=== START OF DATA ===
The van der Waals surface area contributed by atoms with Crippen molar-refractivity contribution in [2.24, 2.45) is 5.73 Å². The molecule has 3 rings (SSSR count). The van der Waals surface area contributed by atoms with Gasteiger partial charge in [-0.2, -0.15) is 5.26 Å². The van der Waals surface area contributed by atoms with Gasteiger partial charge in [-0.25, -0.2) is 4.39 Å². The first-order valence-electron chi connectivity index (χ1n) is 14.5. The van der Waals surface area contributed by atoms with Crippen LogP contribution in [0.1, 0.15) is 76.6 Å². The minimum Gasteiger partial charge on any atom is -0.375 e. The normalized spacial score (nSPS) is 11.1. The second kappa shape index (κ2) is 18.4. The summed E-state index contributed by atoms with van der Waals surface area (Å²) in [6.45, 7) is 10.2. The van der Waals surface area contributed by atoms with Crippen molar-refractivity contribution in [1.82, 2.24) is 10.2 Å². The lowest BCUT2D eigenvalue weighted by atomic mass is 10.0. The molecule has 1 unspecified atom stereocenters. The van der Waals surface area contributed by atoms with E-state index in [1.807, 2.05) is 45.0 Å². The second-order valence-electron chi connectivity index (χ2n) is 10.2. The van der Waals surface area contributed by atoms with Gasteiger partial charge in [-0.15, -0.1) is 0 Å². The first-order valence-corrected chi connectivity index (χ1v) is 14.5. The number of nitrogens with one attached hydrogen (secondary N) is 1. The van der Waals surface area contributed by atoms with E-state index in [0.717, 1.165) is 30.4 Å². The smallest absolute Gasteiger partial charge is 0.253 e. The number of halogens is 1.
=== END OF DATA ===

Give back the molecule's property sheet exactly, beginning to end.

The van der Waals surface area contributed by atoms with Crippen molar-refractivity contribution in [2.24, 2.45) is 5.73 Å². The molecule has 3 rings (SSSR count). The van der Waals surface area contributed by atoms with Gasteiger partial charge in [-0.2, -0.15) is 5.26 Å². The van der Waals surface area contributed by atoms with Gasteiger partial charge in [-0.25, -0.2) is 4.39 Å². The first-order valence-electron chi connectivity index (χ1n) is 14.5. The van der Waals surface area contributed by atoms with Crippen LogP contribution in [0.1, 0.15) is 76.6 Å². The minimum Gasteiger partial charge on any atom is -0.375 e. The normalized spacial score (nSPS) is 11.1. The second kappa shape index (κ2) is 18.4. The summed E-state index contributed by atoms with van der Waals surface area (Å²) in [6.45, 7) is 10.2. The van der Waals surface area contributed by atoms with Crippen molar-refractivity contribution in [1.82, 2.24) is 10.2 Å². The lowest BCUT2D eigenvalue weighted by atomic mass is 10.0. The molecule has 1 unspecified atom stereocenters. The van der Waals surface area contributed by atoms with E-state index in [1.807, 2.05) is 45.0 Å². The second-order valence-electron chi connectivity index (χ2n) is 10.2. The van der Waals surface area contributed by atoms with Gasteiger partial charge in [-0.15, -0.1) is 0 Å². The first-order valence-corrected chi connectivity index (χ1v) is 14.5. The number of nitrogens with one attached hydrogen (secondary N) is 1. The van der Waals surface area contributed by atoms with E-state index in [0.717, 1.165) is 30.4 Å². The smallest absolute Gasteiger partial charge is 0.253 e. The number of halogens is 1.